Getting ahead of Brain Tumours with Ruby Hall Clinic Wanowrie

Getting ahead of Brain Tumours with Ruby Hall Clinic Wanowrie

Getting ahead of Brain Tumours with Ruby Hall Clinic Wanowrie

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Every year on 8th June, the world unites to raise awareness about brain tumours on World Brain Tumour Day. This day, dedicated to enlightening the public about brain health and prevention, serves as a crucial reminder of the impact brain tumours have on individuals and their families. The theme for this year, “Brain Health and Prevention,” underscores the importance of early detection, research, and comprehensive care.

Brain tumours are abnormal growths of cells within the brain, which can be classified into two main categories — primary and secondary. Primary brain tumours originate in the brain and include types such as gliomas, meningiomas, and schwannomas. Gliomas, the most common type, arise from glial cells, while meningiomas develop from the meninges, the protective layers surrounding the brain. Schwannomas affect the nerve sheath cells. Secondary, or metastatic, brain tumours spread to the brain from other parts of the body and are often linked with cancers like lung, breast, and melanoma.

Not all brain tumours are cancerous. Benign brain tumours, though non-cancerous, can still cause significant health issues due to their location and size. Malignant brain tumours are cancerous and more aggressive, requiring prompt and intensive treatment.

“Recognising the signs and symptoms of brain tumours is crucial for early diagnosis. Common symptoms include persistent headaches, often worse in the morning, seizures, vision problems, and changes in personality or behaviour,” says Dr. Nilesh Palasdeokar, Consultant Neurologist, Ruby Hall Clinic Wanowrie. “Early detection can significantly improve clinical outcomes. Patients should be vigilant and seek medical attention if they experience persistent neurological symptoms,” he adds.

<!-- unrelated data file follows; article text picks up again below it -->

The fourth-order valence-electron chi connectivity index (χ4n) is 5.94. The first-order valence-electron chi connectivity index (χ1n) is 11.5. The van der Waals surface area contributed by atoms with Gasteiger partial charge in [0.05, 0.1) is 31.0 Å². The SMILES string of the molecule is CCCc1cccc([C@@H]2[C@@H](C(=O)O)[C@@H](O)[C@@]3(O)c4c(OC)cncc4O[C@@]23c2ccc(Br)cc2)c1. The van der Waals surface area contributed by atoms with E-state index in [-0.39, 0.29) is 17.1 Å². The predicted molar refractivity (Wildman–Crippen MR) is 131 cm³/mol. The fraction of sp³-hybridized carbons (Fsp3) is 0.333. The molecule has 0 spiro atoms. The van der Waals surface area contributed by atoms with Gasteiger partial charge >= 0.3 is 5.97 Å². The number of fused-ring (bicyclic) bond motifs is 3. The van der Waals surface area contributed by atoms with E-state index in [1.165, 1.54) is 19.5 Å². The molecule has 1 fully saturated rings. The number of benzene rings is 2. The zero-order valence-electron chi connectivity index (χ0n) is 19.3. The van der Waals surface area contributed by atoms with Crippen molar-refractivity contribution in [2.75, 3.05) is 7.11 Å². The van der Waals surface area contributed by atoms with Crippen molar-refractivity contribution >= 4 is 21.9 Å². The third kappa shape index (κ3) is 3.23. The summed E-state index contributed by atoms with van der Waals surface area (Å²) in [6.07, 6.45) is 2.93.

Treatment options for brain tumours vary depending on the type, location, and grade of the tumour. Dr. Richa Singh, Consultant Neurologist, Ruby Hall Clinic Wanowrie explains, “Surgery is often the first line of treatment, aiming to remove as much of the tumour as possible. In cases where the tumour is inaccessible or surgery poses significant risks, radiotherapy and chemotherapy are employed. Advanced treatments, such as targeted therapy and immunotherapy, are showing promising results, particularly for malignant tumours.The advent of personalised medicine has revolutionised our approach to treating brain tumours. Tailoring treatment to the genetic profile of the tumour can enhance efficacy and minimise side effects.”

Clinical outcomes for brain tumour patients have improved with advances in medical technology and treatment protocols. However, prognosis varies widely based on the tumour’s type, size, location, and the patient’s overall health. Benign tumours, when treated promptly, often have favourable outcomes, while malignant tumours can be more challenging to manage. Continuous research and clinical trials are essential for developing new treatments and improving survival rates.

On World Brain Tumour Day, it is imperative to highlight the importance of brain health and prevention. Public education campaigns and community engagement play a vital role in early detection and reducing the incidence of brain tumours. Regular health check-ups and awareness of family medical history can aid in identifying risks early on. As we observe World Brain Tumour Day 2024, let us pledge to prioritise brain health and support those affected by brain tumours.